If you have a genuine passion for the natural environment and want to ensure we can enjoy our planet's precious resources forever, then a career in Environmental Science and Outdoor Recreation is for you. This industry offers interesting and vital work, attractive starting salaries, incredible workplace locations, and a sense of achievement in addressing environmental issues.
Charles Sturt University (CSU) is a proud regional university offering professionally focused training and the flexibility to choose between on campus and distance education study.
Our focus is on education programs that prepare graduates for work, with a strong emphasis on practical learning and industry alliances. We deliver courses using real-world examples, field studies, and practical experience. This applied approach to learning ensures our graduates are holistic, far-sighted people who help their communities grow and flourish.
Graduates in Environmental Science and Outdoor Recreation are employed by a range of government agencies, businesses and companies involved in environmental management, either as consultants or as staff. They are making an important contribution to the health of our ecosystems, human welfare, and our planet.
A career in outdoor recreation and education could be ideal for you if you enjoy an active lifestyle, being outdoors and working with people of all ages.
Graduates of CSU’s outdoor recreation and education courses are employed in Australia and internationally in organisations such as outdoor education centres and outdoor adventure companies. They are also employed by government organisations such as the Department of Sport and Recreation and the Department of Education (Victoria).
They develop and conduct outdoor education programs, school camps, sport and fitness programs, and lead tours to wild and remote areas of Australia. These programs range from bushwalking, rock climbing and abseiling, to canoeing, ski touring, mountain biking, sea kayaking, and white-water rafting.
Adventure ecotourism instructors are specialists who design and deliver adventure programs. They have a wide range of knowledge and skills and work across a variety of areas in the tourism, adventure and conservation fields and may specialise in:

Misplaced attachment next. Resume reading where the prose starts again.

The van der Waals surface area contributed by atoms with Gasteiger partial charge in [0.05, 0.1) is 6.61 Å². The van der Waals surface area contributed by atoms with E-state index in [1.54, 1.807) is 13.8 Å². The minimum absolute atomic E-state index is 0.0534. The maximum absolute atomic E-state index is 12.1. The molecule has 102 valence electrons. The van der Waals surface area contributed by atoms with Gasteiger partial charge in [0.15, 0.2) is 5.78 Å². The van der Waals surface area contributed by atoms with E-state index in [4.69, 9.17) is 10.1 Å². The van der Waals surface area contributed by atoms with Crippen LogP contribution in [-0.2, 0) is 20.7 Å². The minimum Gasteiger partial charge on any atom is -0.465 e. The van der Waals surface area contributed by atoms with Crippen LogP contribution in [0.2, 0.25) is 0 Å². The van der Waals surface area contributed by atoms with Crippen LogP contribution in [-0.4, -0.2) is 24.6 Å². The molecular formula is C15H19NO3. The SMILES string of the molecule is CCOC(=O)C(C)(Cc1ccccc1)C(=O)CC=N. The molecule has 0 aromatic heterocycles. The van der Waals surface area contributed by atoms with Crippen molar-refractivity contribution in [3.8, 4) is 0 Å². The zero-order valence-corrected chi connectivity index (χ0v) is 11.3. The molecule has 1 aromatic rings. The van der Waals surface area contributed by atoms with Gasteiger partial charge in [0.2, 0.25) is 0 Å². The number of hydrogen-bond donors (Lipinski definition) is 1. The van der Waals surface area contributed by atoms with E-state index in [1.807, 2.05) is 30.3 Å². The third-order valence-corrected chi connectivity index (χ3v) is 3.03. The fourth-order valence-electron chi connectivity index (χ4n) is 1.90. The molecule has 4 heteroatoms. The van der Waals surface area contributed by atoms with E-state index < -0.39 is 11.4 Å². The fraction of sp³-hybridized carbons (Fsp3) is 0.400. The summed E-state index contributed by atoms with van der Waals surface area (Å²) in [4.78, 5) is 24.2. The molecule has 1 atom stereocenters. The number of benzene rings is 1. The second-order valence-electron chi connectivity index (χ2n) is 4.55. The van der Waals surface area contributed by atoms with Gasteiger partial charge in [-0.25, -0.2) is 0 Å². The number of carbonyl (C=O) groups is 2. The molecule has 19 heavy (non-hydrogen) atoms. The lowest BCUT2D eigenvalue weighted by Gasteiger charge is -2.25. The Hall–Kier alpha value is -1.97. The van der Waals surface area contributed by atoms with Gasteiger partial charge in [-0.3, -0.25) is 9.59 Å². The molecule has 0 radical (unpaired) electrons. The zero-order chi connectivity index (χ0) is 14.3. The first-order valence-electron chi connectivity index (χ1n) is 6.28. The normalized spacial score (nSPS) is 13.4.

Adventure ecotourism instructors perform a range of tasks that include working with individuals and groups in outdoor adventure activities. Instructors develop the skills of participants so that they can act independently or with minimal supervision. Graduates may work with special populations, young people or corporate groups.
Ecotourism guides conduct tours and manage facilities that foster an appreciation of natural and cultural environments and encourage practices that contribute to sustaining the ecology of these environments. Ecotourism is an industry that has developed significantly in recent years. People are employed to conduct specialist bird watching, wildlife, bushwalking tours, or scuba diving and snorkeling trips for special interest groups. They may also be needed to help manage safari lodges, ecotourism accommodation in places such as Kingfisher Bay (Fraser Island), Mareeba Wetlands (Cairns) and Seven Spirits Bay (Northern Territory).
The growth of ecotourism reflects the desire of the modern tourism industry to be sustainable, so that activities can continue without damaging the environment. It also reflects an increasing desire by tourists to get back to nature.
A recreation officer develops, manages, promotes and implements individual and group recreation programs. A wide variety of employers hire recreational managers, including park services, hotels, camps, tourist attractions and recreational centres. This role combines administrative office duties with field work and overseeing the recreation programs. Specific responsibilities for recreation managers may include planning and budgeting for classes, activities and events, promoting activities in the community, attending activities to ensure proper implementation, overseeing staff and maintaining attendance logs.
According to the Bureau of Labor Statistics, there were 327,500 general recreation workers in 2008, and the overall employment of recreation workers is expected to increase by 15 percent between 2008 and 2018, faster than the average of all occupations. Opportunities for recreational manager positions will be strongest for those with relevant degrees and previous experience.